Stephanie's Reviews > Second Chance Summer

Second Chance Summer by Morgan Matson
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's review
May 31, 12

bookshelves: young-adult
Read in May, 2012

3.5 stars

This review originally appeared at

If I were asked what the most haunting phrase in the English English is, “stage four pancreatic cancer” would have to be somewhere towards the top. It is, after all, a phrase that’s virtually synonymous with death. There’s something so terrifying about this disease, more than so many others: it’s an invisible disease that devours from the inside out. It’s a disease that people don’t know how to deal with, one that seems to make no sense–why would one’s body turn on itself? It’s a disease that flouts all of our typical grieving processes, our goodbyes. It’s the awkward silence that descends on a room and makes everyone who they are.

It’s also something that follows you no matter how far you run, and for the first time in her life Taylor Edwards, who has made a habit of running, is being forced to stand her ground and follow something through to its conclusion. When Taylor’s dad is diagnosed with terminal cancer, her family decides to spend the summer–a last summer–at their old lake house in Pennsylvania. But it’s a decision that means not only that Taylor has to face the inevitable death of her father, but a past that she’s been outrunning for years.

The Edwards’ summer home is a strange mix of the new and the old: some things, like the decor, have remained utterly unchanged in the past five years, while others, like their neighbours, have changed completely. The neighbourhood is mix of the familiar and the strange, much like the situation with Taylor’s father. A successful lawyer, he’s always been strong and successful in Taylor’s eyes: until now, she has seen him as a rock-like figure in her life, never changing, but always just there. It’s not that Taylor doesn’t love her father, it’s just that there have always been priorities she’s put ahead of getting to know him. After all, if you see someone as unchanging, then your future with them seems infinite.

But now Taylor can see the changes: from day to day there are differences in his conduct, his manner, his aspect. And although he’s wasting away, ageing at some sort of supernatural rate, he wants this summer to be one where he can experience as much of his children, his wife, and the rest of his life, as possible. The family has perhaps three months together until everything changes forever. But Taylor’s torn between wanting to spend as much time with her father as possible and his need to be able to get his affairs in order. And so Taylor leads what’s largely a normal teen life: beginning a love affair with a childhood friend; rekindling a friendship with her best friend from years ago. Getting a job for the first time. Helping her brother find a date, and her sister find her first best friend. Taylor uses the summer to atone for the wrongs she feels she has committed, and also as a second chance for her and her father. Her father, on the other hand, uses it to relieve all of the things that have meant so much to him throughout his life–and to encourage his children to become the people they have always wanted to be. But time, of course, is running out.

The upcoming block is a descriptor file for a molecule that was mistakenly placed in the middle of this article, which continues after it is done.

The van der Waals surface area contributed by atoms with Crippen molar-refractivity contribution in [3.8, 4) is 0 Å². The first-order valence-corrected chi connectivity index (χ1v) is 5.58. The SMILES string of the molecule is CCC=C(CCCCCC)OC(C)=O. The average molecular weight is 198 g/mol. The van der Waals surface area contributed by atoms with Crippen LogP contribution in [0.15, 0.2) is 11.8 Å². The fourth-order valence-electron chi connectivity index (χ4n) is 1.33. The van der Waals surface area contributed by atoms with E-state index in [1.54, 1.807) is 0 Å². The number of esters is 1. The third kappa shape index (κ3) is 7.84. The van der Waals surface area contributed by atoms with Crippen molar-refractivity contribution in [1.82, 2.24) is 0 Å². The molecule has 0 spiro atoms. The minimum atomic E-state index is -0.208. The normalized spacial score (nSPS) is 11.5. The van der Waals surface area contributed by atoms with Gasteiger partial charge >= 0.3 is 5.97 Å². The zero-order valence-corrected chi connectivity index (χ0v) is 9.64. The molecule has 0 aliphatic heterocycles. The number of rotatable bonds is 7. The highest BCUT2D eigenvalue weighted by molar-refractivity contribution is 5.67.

Second Chance Summer is a beautiful novel in so many ways, and there are parts of it that are tremendously strong: the end had me very close to tears. But I was disappointed by the scope of the book: the emotional impact of Taylor’s father’s illness and her growing relationship with him, which is the key aspect of the book, was diluted by the various side plots of summer love, friendships, and summer jobs. In particular, the terrible deed that Taylor keeps so obliquely referring to, and which turns out to be very much a mountain out of a molehill, is hugely overemphasised, with a good half of the book spent focusing on this element and not on the more crucial plotline of her father’s illness, her family’s reaction to it, and Taylor’s subsequent growth as an individual because of it.

The problem with red herring of Taylor’s past shows up in other places, too: there are things that we’re led to believe should be more important than they are, which becomes quite exhausting in a book that’s as emotionally challenging as this. There are, throughout the book, scenes that feel like they should go somewhere, but don’t: for example, Taylor’s boyfriend’s reaction to an abandoned dog seems to hint at something more than what we get: the reader expects a plot-related progression rather than a simple emotional reaction.

However, this aside, there is a good deal here to like, and I adored the relationship between Taylor and her father, not to mention all of the ways in which each tried to “make right” their relationship through small but meaningful gestures–buying licorice, watching certain films, having pun wars–but with the many subplots on display here the book feels bloated to the point that much of this loses the emotional impact it should have had. It’s when, at the very end, the novel condenses back down to just the family that it’s at its best, and Matson’s considerable skills as an author show through.

Second Chance Summer is deeply moving, but I couldn’t help but feel that its lack of focus dampens its emotional impact.
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